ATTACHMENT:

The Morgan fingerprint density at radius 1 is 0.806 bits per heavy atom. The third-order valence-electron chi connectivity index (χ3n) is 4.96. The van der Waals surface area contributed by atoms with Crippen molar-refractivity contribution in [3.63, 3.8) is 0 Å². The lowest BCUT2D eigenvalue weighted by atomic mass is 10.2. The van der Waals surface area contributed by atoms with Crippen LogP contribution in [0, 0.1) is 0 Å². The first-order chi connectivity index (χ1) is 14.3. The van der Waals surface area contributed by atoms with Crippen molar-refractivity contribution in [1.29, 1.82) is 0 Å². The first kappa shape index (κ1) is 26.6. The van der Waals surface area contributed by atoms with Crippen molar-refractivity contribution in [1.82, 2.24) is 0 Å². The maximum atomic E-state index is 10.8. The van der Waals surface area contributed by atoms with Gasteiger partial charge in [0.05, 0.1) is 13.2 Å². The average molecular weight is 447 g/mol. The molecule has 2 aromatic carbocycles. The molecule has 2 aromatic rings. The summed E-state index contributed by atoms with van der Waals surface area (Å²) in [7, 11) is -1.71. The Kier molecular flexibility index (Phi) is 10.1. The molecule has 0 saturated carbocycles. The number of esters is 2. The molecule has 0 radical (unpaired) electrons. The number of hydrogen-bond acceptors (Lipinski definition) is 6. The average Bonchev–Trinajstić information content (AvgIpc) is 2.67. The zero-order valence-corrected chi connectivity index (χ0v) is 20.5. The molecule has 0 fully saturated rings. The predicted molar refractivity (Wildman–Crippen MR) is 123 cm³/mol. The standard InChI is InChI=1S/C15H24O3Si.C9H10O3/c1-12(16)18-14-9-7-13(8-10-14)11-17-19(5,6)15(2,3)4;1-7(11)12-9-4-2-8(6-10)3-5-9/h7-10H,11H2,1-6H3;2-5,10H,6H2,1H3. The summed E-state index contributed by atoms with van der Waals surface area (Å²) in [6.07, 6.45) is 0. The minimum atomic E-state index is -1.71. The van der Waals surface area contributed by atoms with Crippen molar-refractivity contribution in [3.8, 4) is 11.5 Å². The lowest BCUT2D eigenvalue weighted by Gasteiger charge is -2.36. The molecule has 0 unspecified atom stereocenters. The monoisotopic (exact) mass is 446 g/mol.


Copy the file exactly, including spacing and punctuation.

The Morgan fingerprint density at radius 1 is 0.806 bits per heavy atom. The third-order valence-electron chi connectivity index (χ3n) is 4.96. The van der Waals surface area contributed by atoms with Crippen molar-refractivity contribution in [3.63, 3.8) is 0 Å². The lowest BCUT2D eigenvalue weighted by atomic mass is 10.2. The van der Waals surface area contributed by atoms with Crippen LogP contribution in [0, 0.1) is 0 Å². The first-order chi connectivity index (χ1) is 14.3. The van der Waals surface area contributed by atoms with Crippen molar-refractivity contribution in [1.29, 1.82) is 0 Å². The first kappa shape index (κ1) is 26.6. The van der Waals surface area contributed by atoms with Crippen molar-refractivity contribution in [1.82, 2.24) is 0 Å². The maximum atomic E-state index is 10.8. The van der Waals surface area contributed by atoms with Gasteiger partial charge in [0.05, 0.1) is 13.2 Å². The average molecular weight is 447 g/mol. The molecule has 2 aromatic carbocycles. The molecule has 2 aromatic rings. The summed E-state index contributed by atoms with van der Waals surface area (Å²) in [7, 11) is -1.71. The Kier molecular flexibility index (Phi) is 10.1. The molecule has 0 saturated carbocycles. The number of esters is 2. The molecule has 0 radical (unpaired) electrons. The number of hydrogen-bond acceptors (Lipinski definition) is 6. The average Bonchev–Trinajstić information content (AvgIpc) is 2.67. The zero-order valence-corrected chi connectivity index (χ0v) is 20.5. The molecule has 0 fully saturated rings. The predicted molar refractivity (Wildman–Crippen MR) is 123 cm³/mol. The standard InChI is InChI=1S/C15H24O3Si.C9H10O3/c1-12(16)18-14-9-7-13(8-10-14)11-17-19(5,6)15(2,3)4;1-7(11)12-9-4-2-8(6-10)3-5-9/h7-10H,11H2,1-6H3;2-5,10H,6H2,1H3. The summed E-state index contributed by atoms with van der Waals surface area (Å²) in [6.07, 6.45) is 0. The minimum atomic E-state index is -1.71. The van der Waals surface area contributed by atoms with Crippen molar-refractivity contribution in [3.8, 4) is 11.5 Å². The lowest BCUT2D eigenvalue weighted by Gasteiger charge is -2.36. The molecule has 0 unspecified atom stereocenters. The monoisotopic (exact) mass is 446 g/mol.